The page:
Patrick Soon-Shiong (left) may not be a household name, but he’s someone worth knowing about. The California-based doctor and entrepreneur is one of the most influential people in the medical tech field. Soon-Shiong runs cloud-based healthcare startup NantHealth, in which BlackBerry has invested a minority stake.
In a profile of Soon-Shiong broadcast Sunday by the long-running U.S. news magazine show 60 Minutes, “the billionaire shaking up the world of cancer” is doing just that, spearheading a first-of-its-kind mobile app that will give cancer doctors a powerful tool for helping patients fight the disease.
The NantOmics Cancer Genome Browser platform on the BlackBerry Passport enables deep, interactive reporting on genomics data for physicians and other treatment providers in clinical settings. This gives oncologists a powerful view into the individual genetic alternations that make each patient’s disease unique. That enables them to highlight relevant treatment options.
VentureBeat said the cancer app “gives the brand a bigger presence in the lucrative health care field,” while Forbes’ Matthew Harper wrote, “This phone app is very cool…The genomics work . . . will also include analyses of gene expression and proteins in order to pick better treatments for cancer.”
“A cancer is not what people think, [with] cells growing,” explains Soon-Shiong. “Cancer is actually the inability of the cells to die.” The human body has a process of renewal within the typical lifespan, with cells regulated by things called telomeres, which limit cell divisions to a set number. Cancer is caused when those telomeres malfunction, and cells divide endlessly, eventually disrupting the normal functions of the body.
According to 60 Minutes, Soon-Shiong’s goal is “figuring out the genetic mutation or glitch that prevents cells from dying a natural death. [His] hope is to provide patients with the precise genetic mutations that fuel their cancer regardless of where tumors are found in the body. He’s teamed with Blackberry to produce a device that will identify for patients and doctors what they need to make more informed decisions.”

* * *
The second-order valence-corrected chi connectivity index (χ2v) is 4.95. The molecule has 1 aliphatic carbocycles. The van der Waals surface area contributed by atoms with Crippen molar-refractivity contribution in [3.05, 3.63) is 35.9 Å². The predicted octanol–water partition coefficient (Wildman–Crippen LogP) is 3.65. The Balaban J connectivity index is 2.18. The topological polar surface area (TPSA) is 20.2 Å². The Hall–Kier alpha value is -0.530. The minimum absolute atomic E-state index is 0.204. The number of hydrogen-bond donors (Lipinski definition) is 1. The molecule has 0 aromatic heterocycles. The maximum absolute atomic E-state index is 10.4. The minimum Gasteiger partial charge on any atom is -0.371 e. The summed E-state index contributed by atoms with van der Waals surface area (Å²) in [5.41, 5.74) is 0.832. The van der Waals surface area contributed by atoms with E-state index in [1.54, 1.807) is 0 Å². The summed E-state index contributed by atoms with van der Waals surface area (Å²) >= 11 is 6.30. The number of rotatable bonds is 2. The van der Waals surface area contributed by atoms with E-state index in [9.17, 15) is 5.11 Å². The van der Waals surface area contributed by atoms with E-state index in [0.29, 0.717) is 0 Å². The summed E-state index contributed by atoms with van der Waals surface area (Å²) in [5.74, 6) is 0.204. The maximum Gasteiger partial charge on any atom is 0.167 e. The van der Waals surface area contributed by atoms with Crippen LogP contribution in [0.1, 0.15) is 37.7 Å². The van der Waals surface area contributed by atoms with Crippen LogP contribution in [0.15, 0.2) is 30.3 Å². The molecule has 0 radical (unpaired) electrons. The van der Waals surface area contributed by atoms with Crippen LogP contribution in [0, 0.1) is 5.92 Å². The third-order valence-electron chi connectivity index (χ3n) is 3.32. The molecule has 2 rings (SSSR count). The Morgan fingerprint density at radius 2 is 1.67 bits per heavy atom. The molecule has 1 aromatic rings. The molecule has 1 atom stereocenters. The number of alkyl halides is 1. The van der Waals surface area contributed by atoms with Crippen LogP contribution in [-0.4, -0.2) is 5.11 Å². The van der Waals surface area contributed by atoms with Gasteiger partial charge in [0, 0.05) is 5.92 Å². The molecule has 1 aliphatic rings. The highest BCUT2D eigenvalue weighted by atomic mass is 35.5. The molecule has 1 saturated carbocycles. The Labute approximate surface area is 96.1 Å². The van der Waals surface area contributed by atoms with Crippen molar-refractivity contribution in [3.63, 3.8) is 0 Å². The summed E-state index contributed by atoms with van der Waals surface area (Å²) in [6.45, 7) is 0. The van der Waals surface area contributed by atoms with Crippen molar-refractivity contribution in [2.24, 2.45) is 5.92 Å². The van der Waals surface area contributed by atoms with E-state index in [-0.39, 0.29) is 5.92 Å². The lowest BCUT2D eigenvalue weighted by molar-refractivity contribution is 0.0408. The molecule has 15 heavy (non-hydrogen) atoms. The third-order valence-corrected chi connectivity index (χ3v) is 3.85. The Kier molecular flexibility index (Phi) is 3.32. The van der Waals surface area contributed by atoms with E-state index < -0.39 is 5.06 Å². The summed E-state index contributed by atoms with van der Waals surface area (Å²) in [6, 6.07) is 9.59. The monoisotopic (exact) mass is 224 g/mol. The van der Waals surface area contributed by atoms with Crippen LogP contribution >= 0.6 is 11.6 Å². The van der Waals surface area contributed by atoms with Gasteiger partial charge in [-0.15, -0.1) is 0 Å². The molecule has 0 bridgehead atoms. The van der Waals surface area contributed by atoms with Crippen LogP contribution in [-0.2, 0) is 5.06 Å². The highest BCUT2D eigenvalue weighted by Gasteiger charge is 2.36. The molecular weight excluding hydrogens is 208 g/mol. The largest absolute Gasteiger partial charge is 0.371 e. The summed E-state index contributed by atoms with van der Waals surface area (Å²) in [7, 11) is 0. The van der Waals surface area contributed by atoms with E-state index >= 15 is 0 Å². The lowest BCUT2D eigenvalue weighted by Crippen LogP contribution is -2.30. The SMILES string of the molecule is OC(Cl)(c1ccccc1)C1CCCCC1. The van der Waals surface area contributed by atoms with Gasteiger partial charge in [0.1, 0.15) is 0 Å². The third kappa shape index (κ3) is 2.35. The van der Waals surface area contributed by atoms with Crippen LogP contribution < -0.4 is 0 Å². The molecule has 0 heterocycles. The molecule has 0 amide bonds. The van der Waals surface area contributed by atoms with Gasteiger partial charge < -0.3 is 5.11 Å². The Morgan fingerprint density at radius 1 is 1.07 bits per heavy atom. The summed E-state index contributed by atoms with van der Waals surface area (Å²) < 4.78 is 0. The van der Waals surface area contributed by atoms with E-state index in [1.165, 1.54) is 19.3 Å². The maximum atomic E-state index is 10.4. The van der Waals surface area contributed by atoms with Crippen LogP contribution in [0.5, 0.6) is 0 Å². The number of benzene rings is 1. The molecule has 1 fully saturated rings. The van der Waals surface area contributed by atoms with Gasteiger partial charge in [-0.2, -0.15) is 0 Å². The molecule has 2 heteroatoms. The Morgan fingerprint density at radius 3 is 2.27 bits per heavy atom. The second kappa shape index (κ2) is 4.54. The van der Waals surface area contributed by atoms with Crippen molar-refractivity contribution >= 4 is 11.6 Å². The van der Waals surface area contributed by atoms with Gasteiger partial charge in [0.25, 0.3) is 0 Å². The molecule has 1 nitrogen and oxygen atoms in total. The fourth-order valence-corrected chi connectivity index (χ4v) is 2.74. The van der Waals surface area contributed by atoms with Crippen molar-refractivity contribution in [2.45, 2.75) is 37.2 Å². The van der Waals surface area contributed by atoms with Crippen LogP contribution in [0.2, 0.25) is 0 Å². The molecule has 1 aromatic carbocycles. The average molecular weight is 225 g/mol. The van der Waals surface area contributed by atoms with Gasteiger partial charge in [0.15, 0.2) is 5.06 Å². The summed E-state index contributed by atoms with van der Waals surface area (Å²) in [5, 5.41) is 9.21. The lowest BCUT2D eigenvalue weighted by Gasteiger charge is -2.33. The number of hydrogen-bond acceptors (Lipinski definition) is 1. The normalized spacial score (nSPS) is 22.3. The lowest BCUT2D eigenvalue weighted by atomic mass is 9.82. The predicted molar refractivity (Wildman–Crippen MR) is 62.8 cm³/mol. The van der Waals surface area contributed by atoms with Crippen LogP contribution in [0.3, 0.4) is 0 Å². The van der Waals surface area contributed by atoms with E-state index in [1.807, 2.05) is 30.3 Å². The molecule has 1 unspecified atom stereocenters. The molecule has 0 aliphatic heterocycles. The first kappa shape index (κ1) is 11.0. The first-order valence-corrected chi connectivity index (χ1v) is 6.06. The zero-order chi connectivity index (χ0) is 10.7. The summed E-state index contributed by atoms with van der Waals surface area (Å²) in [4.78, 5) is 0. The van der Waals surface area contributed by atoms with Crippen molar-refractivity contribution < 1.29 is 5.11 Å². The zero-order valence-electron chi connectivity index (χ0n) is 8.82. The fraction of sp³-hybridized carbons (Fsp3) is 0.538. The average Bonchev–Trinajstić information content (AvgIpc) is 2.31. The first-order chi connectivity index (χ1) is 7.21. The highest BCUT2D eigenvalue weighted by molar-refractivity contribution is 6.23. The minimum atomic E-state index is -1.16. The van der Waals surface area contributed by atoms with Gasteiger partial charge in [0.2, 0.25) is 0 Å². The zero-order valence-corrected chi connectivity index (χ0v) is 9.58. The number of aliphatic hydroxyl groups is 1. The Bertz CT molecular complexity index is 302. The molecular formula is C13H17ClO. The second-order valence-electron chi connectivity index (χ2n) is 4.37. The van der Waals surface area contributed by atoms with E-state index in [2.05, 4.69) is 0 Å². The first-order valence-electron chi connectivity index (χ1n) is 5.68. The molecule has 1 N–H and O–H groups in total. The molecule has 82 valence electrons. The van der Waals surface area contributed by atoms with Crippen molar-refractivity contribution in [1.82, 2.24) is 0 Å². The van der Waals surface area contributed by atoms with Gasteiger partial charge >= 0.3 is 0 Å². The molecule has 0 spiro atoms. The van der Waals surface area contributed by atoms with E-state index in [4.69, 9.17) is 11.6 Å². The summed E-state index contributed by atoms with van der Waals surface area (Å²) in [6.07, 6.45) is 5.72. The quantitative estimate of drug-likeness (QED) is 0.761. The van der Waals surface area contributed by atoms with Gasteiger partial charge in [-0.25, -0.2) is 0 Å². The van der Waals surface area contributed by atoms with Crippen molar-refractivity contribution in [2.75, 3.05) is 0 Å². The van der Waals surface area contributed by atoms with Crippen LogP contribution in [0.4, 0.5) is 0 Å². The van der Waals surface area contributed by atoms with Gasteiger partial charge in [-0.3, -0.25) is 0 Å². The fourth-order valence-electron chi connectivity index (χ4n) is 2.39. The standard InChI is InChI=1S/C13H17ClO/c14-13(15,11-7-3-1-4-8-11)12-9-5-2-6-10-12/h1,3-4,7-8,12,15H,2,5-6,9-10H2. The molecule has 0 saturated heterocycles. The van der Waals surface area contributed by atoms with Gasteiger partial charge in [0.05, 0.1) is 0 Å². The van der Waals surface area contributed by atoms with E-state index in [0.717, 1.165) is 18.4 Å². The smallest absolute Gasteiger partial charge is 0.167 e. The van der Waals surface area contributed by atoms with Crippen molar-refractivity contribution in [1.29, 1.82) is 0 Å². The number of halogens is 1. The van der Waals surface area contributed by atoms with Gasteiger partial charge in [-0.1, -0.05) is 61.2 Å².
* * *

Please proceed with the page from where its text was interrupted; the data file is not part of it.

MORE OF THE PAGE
Why did NantHealth choose BlackBerry? “BlackBerry already powers many of the diagnostic machines clinicians rely heavily upon so it makes sense to tie those devices directly to a BlackBerry smartphone,” Soon-Shiong told 60 Minutes. Also, “from my perspective, it was very important that security be paramount,” Soon-Shiong told Bloomberg. “There could be no more secure organization than BlackBerry.”
The data is encrypted so as to be secure as it travels through the cloud to the app on the BlackBerry Passport, to support HIPAA-compliant environments. The app, which pairs with BlackBerry’s recently-launched BES12 platform, is expected to be the first of many taking advantage of the Passport’s large, high-resolution screen. It quickly connects users with information on the proteins found, the location of the genetic data, and the type of drugs used to treat the cancer, Soon-Shiong explained in a video with Steve Forbes and BlackBerry’s John Chen.
“Our partnership with BlackBerry has really been able to create a scalable super-computer in the palm of the hands of the doctor,” he told Reuters.
According to 60 Minutes, “Soon-Shiong is certain what he terms the Dark Age of cancer treatment is nearly over, and the Enlightened Age is about to begin.”
The browser app will be pre-loaded on some BlackBerry Passport smartphones and available to those in the professional community in 2015, and will be demonstrated at the Consumer Electronics Show (CES) in Las Vegas, Nevada in January.
About Matt Young
Matt Young is a writer and editor with experience in tech, music, news and entertainment. A current Performance Evangelist for Radware, Matt has previous experience with BlackBerry, and Avaya. He has a degree in Journalism from San Jose State University. Follow Matt on Twitter @techunraveler.
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